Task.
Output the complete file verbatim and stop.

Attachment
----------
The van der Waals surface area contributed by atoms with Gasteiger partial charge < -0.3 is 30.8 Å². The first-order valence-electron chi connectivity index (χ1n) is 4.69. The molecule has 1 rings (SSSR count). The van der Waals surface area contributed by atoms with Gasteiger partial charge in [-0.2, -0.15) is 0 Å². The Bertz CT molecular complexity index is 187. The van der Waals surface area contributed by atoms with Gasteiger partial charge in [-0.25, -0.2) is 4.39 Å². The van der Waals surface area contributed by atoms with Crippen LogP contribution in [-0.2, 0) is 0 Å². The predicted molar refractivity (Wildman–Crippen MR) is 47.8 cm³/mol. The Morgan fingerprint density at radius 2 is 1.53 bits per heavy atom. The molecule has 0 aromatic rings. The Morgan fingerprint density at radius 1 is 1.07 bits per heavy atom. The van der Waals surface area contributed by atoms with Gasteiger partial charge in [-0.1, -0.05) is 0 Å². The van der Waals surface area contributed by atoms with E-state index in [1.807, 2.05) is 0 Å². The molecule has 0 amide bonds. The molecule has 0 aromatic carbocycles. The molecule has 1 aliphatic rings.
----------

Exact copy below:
The van der Waals surface area contributed by atoms with Gasteiger partial charge < -0.3 is 30.8 Å². The first-order valence-electron chi connectivity index (χ1n) is 4.69. The molecule has 1 rings (SSSR count). The van der Waals surface area contributed by atoms with Gasteiger partial charge in [-0.2, -0.15) is 0 Å². The Bertz CT molecular complexity index is 187. The van der Waals surface area contributed by atoms with Gasteiger partial charge in [-0.25, -0.2) is 4.39 Å². The van der Waals surface area contributed by atoms with Crippen LogP contribution in [-0.2, 0) is 0 Å². The predicted molar refractivity (Wildman–Crippen MR) is 47.8 cm³/mol. The Morgan fingerprint density at radius 2 is 1.53 bits per heavy atom. The molecule has 0 aromatic rings. The Morgan fingerprint density at radius 1 is 1.07 bits per heavy atom. The van der Waals surface area contributed by atoms with Gasteiger partial charge in [-0.1, -0.05) is 0 Å². The van der Waals surface area contributed by atoms with E-state index in [1.807, 2.05) is 0 Å². The molecule has 0 amide bonds. The molecule has 0 aromatic carbocycles. The molecule has 1 aliphatic rings.